Sunday, 6 November 2011


The first snow buntings of the winter were at the East Mersea Point during all of Sunday 6th. On such a dull day with a cold wind from the north, the three snow buntings added a typical winter's feel to the day. The birds fed along the various strandlines on the beach, picking at various seeds washed up amongst the debris. Their brownish markings blended perfectly with the beach and they seemed happier crouching down to remain camouflaged rather than fly up in the air. Neil Harvey found the birds first thing in the morning and also saw a common scoter fly up river and 9 red-breasted mergansers.

Also seen from the Point were 2 rock pipits, male goldeneye flying upriver, marsh harrier flying out of the river, while 3 shelduck flocks totalling 30 birds appeared to be new arrivals from the continent. Fourteen sanderling, 300 knot and 40 avocets and a common seal were also noted.

There was no sign of the jack snipe over the weekend although a dozen snipe were still present at the pools in the park's grazing fields. The brent geese flock flew onto the fields late in the morning and the pale-bellied brent was seen amongst the 400 dark-bellied brent geese but no sign of the black brant.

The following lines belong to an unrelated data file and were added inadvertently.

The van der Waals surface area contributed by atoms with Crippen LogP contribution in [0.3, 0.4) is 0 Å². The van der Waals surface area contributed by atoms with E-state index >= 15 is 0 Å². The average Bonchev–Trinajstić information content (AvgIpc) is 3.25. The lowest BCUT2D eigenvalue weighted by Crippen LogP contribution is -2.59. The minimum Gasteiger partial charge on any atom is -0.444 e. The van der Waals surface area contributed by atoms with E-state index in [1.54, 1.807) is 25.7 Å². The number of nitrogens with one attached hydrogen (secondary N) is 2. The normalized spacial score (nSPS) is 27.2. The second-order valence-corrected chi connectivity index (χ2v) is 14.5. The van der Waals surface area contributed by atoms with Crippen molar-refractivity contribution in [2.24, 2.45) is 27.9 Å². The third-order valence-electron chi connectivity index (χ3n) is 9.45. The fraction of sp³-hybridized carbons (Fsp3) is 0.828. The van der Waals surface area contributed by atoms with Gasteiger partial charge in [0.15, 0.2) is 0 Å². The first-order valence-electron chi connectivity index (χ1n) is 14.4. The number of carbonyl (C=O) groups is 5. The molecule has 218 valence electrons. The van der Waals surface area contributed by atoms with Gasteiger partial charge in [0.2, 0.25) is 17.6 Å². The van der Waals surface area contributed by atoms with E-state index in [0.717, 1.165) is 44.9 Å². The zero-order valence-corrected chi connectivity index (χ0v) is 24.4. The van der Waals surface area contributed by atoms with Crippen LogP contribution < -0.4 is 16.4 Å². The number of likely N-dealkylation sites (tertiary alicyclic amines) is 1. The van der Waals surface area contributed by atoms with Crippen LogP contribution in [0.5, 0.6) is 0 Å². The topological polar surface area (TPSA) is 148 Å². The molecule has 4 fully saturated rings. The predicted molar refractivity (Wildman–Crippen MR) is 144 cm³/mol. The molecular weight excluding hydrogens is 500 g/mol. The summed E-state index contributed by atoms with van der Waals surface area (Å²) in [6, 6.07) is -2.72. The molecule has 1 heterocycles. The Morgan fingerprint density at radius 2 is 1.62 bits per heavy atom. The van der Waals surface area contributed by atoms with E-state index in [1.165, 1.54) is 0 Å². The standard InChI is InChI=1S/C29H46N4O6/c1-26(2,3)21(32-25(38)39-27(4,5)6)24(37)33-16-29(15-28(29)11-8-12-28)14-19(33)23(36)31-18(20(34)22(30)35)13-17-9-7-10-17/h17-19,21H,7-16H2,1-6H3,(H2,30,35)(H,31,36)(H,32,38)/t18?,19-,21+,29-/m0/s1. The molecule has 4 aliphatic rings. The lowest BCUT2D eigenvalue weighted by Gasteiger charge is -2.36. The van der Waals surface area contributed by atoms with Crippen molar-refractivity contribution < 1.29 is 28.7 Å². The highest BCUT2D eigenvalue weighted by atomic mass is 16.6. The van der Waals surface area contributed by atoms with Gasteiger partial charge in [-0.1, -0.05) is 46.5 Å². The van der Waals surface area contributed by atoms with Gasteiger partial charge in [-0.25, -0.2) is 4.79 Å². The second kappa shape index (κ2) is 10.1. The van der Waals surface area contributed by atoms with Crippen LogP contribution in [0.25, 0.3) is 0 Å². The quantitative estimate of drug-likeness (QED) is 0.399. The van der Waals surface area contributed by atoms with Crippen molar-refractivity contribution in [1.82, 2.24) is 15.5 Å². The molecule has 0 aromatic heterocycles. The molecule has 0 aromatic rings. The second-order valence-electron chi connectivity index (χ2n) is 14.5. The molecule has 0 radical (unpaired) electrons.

At the park pond 25 siskin flew around with some goldfinches and a least one lesser redpoll, settling back down on some of the nearby trees. Earlier in the morning 3 lesser redpolls flew over the car park and a brambling sat atop one of the rowan trees in the car park calling. A chiffchaff called from the willow trees at the back of the pond and at least two redwings were seen.

The day before on Saturday 5th, a water rail having showed fleetingly on the pond's edge, walked into full view on the muddy cattle pathway and nervously crossed over it to the nearby hedgerow. Fifteen redwings were also feeding on the same bit of muddy track.
A yellowhammer flew over the seawall calling near Ivy Dock on Saturday morning and 1000 golden plover were on the mud near the Point.

The moth trap was put out on both Friday night and Saturday night with roughly the same sort of moths noted on both sessions although 40 moths of 8 species on Friday was the slightly better night. This neatly marked satellite moth pictured above, was one of two noted on the Friday night.
Other moths noted were large wainscot, yellow-line quaker, green-brindled crescent, dark chestnut, November sp, feathered thorn as well as a late square-spot rustic. The very tiny migrant micro-moth, the diamond-back was also noted on the Friday session.

Two streak moths were amongst the 30 moths found after the Saturday night's trapping session. Slightly fewer moths than the previous night but then the breeze had switched to a northerly direction.
During Friday a red admiral butterfly was flying around in the afternoon sunshine.

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